Wednesday, August 12, 2015

Are You an Expert Question Asker?

Questions Are a Powerful Communication Tool

In the spirit of the 1% - one skill for sure we need to have in our professional skill portfolio is the ability to ask the right, the best question.

Why? Questions are a highly effective and necessary communication tool in many ways.

Here are just a few powerful uses of the question:
__  it stirs and speaks to the subconscious (where everything we really are is housed; especially our core truths).
__ it helps people learn how to think, process, and come to their own conclusion (very useful in persuasion).
__ it helps people consider a new line of thought
__ it's a way of building rapport
__ a way of expressing care and concern
__ it's a great way to communicate with someone who resists being "told" what to do
__ it helps quickly redirect an unpleasant conversation

Questions provoke, inspire, lead, teach, motivate to name a few - thereby making it an essential element for your personal and professional communication toolkit.

Of course how you ask a question matters as well.   For example if it's done with an "interrogating" tone...that may evoke the opposite of what you want - shutting someone down vs. opening someone up.
Tone in communication can be used very strategically.

Question Asking 101
One of the easiest ways to get started developing the skill of question asking is starting with what I call the power 6 - 6 words we learned in our elementary years: who, what, when, where, how, why. I recommend you begin practicing with these.

For some of us (those with management styles that are more directing), getting the feeling of and developing the habit of being an "asker vs. a teller" will be a very interesting and informative practice.

Additionally as you use these questions, determine what you want to accomplish with them.  Do you want to...

  • have someone consider something different?
  • teach them a lesson?
  • encourage them to learn to problem solve via developing options?
  • feel cared for

So here is our coaching question from this 1% lesson - In what area(s) do you need to enhance your communication effectiveness?  How can being a skilled question asker help you achieve that?...and ok...I can't resist - 1 more question - What are the benefits of developing this skill?..to you? ...to your team?

By the way, the book this blog is based on is in the question format.  The book is designed as a coaching book - it's more of an "asking" book vs. a "telling" book. If you haven't gotten a copy yet, I recommend the workbook version - which includes the questions.  This version is also available on Kindle. - E-store  (scroll to the bottom)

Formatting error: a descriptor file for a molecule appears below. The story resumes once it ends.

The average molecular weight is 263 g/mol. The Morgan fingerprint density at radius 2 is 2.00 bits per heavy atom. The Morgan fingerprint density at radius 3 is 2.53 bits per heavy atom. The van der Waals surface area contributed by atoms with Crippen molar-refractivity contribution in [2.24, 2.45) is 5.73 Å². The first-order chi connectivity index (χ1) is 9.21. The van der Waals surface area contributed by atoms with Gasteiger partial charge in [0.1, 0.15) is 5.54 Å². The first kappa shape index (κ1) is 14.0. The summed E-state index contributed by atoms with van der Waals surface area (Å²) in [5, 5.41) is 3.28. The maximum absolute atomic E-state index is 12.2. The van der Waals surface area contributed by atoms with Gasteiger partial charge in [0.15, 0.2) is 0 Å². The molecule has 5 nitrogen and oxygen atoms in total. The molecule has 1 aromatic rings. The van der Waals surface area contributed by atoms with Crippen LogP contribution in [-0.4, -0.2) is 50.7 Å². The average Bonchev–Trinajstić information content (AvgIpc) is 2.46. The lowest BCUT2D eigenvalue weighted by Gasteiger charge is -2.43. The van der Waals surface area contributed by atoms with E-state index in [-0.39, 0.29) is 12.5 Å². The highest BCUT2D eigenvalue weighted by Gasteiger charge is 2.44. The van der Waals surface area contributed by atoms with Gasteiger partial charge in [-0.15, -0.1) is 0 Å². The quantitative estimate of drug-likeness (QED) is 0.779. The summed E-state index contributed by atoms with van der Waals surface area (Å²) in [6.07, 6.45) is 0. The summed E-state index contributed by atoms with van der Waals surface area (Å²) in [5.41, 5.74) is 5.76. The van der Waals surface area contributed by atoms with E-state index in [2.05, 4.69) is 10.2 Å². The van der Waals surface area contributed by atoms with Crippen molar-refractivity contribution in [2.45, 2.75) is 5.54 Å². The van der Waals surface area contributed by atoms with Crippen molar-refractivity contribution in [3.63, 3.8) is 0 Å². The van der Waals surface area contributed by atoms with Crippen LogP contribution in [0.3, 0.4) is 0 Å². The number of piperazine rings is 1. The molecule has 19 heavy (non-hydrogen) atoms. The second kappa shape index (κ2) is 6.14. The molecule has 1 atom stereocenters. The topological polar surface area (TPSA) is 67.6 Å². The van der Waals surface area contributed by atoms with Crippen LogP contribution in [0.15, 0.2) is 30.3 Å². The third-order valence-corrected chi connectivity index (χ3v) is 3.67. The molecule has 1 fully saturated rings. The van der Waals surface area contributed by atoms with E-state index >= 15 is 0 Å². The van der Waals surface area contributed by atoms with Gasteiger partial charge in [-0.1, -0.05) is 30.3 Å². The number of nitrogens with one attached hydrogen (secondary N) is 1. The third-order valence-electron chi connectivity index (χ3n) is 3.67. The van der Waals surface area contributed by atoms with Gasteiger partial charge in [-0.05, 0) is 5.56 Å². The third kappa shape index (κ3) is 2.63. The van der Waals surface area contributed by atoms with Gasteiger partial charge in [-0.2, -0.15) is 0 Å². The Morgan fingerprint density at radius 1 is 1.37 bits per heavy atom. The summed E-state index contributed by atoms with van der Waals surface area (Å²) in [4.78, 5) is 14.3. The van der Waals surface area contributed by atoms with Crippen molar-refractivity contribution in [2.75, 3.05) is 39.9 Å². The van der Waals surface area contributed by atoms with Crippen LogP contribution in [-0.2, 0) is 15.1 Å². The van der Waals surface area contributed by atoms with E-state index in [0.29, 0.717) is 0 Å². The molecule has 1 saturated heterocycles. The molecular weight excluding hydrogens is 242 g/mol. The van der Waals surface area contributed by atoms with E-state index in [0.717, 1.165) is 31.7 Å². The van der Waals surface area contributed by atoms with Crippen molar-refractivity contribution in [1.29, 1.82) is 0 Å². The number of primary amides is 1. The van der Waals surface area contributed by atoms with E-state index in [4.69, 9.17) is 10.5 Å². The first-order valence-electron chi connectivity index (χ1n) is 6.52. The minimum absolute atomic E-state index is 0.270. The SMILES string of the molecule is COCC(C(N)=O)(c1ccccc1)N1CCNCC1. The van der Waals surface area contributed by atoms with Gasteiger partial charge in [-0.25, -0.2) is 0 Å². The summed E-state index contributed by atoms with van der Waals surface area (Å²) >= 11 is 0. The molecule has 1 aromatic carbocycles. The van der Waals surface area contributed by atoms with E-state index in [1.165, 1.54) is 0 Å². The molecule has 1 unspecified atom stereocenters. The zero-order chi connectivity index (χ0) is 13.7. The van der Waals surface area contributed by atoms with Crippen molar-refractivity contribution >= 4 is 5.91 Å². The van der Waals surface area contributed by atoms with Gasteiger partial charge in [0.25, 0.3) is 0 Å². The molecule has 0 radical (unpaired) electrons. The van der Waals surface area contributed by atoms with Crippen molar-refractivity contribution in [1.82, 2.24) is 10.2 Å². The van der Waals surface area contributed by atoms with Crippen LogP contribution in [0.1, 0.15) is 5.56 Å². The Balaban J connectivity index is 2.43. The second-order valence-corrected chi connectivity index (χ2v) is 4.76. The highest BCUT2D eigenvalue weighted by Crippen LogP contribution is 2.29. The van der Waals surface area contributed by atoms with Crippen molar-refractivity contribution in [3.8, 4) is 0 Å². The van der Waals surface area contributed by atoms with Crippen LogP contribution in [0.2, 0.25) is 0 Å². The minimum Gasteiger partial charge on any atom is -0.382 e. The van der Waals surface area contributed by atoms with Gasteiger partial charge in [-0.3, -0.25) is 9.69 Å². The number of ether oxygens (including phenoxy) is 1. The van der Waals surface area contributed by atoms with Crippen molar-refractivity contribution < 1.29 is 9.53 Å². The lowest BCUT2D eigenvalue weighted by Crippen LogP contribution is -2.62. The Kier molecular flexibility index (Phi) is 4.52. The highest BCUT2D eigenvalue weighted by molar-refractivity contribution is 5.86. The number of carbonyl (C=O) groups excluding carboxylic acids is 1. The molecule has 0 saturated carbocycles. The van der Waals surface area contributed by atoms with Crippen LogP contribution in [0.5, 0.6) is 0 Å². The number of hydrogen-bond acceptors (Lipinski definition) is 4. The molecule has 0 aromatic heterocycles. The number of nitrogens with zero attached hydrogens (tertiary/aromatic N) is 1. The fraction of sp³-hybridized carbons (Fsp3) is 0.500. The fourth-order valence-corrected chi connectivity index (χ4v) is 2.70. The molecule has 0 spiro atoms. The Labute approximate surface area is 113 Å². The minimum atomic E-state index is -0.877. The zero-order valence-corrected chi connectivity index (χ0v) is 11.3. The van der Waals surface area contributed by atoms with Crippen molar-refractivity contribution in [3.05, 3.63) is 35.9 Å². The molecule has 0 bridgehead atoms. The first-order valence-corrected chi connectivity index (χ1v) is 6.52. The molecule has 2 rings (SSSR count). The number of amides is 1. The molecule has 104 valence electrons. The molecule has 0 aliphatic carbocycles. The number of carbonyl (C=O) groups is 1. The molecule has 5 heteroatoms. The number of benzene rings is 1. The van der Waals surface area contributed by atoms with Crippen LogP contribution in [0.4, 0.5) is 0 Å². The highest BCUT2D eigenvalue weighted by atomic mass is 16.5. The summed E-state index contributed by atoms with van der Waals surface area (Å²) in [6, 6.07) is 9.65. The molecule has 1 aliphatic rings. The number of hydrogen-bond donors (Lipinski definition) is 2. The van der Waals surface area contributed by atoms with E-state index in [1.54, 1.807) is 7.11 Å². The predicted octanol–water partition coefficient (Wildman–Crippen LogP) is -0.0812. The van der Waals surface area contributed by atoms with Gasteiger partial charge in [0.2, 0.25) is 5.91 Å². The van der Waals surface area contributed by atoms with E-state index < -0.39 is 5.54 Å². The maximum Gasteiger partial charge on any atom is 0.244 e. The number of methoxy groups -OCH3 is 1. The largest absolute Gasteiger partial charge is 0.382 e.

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Bonus Tip: Take the time to consider how your fellow team members communicate. Observe. Do you think your team or department could benefit for a communications or team building workshop? I consider the ability to work effectively with others an essential individual contributor core competency. Learn about that and employee trainings in this category.
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This blog is based on this book. In it are actionable ideas on being a better manager: The 1% Edge - The Workbook - Power Strategies to Increase Your Management Effectiveness

Check out our latest releases: Brain on Fire & 15 Shifts - E-store

Friday, August 7, 2015

Thinking of a Career Change? 3 Key Considerations


#career
Introduction: I was having our usually, wonderful collaborative conversation with long time friend and colleague Alan Allard (the guy I interviewed for the happiness series) about career concerns for his niece. I started my career coaching practice back in 1998 (phew that sounds so long ago!!) and the things I shared with him for her to consider have really held useful through-out the years.

He felt they were so valuable, he used them in his guest post at www.womenworking.com. So I decided, rather than repeat myself I would curate his post and share. Enjoy!

Alan's Post
Yesterday, I received an email from someone I’ve known and respected for over a decade. Kathy* has been in middle management at a large company for the past five years, but for the past two, she's been feeling less than passionate about her work. She is contemplating a career change. When we last spoke on the phone, she said, “I’ve only told you, my husband, and one other person about this. Frankly, you’re the only one who hasn’t told me I’m nuts.”

I wasn’t surprised, but I felt for her. Most people would say that the last thing one should do in these challenging economic times is take a risk. “Hold on to what you’ve got” seems to be the popular wisdom. But guess what? Staying in a position that doesn’t challenge or fulfill you carries risks of its own. Doing so is a sure path to boredom or burnout—not to mention a missed opportunity to pursue the next grand adventure!

If you’re considering a change of direction but unsure as to what that might look like, author and career coach JoAnn Corley recommends doing three things:
  • Think in terms of function. Set aside titles and job descriptions. Instead, think about what functions you have been delivering and that might be needed in other industries. Don’t most organizations need project managers, accountants, and sales professionals? Even if you’ve spent 5-10 years in one field, your skills are likely desired elsewhere as well.
  • Look to your younger years. Take a mental trip back to childhood. What did playtime look like? A colleague of mine used to imagine hosting and interviewing guests รก la Johnny Carson (this was pre-Oprah!). Today, she has worked for more than a decade as a speaker and trainer, putting her natural bent for entertainment to use.
  • Steer clear of the classroom. Fear and uncertainty send too many viable employees back to school. Is another degree really necessary, or just an excuse to postpone the inevitable? Companies don't hire diplomas; they hire people who can perform. Your job is to convince the hiring manager that you can solve problems and uncover opportunities.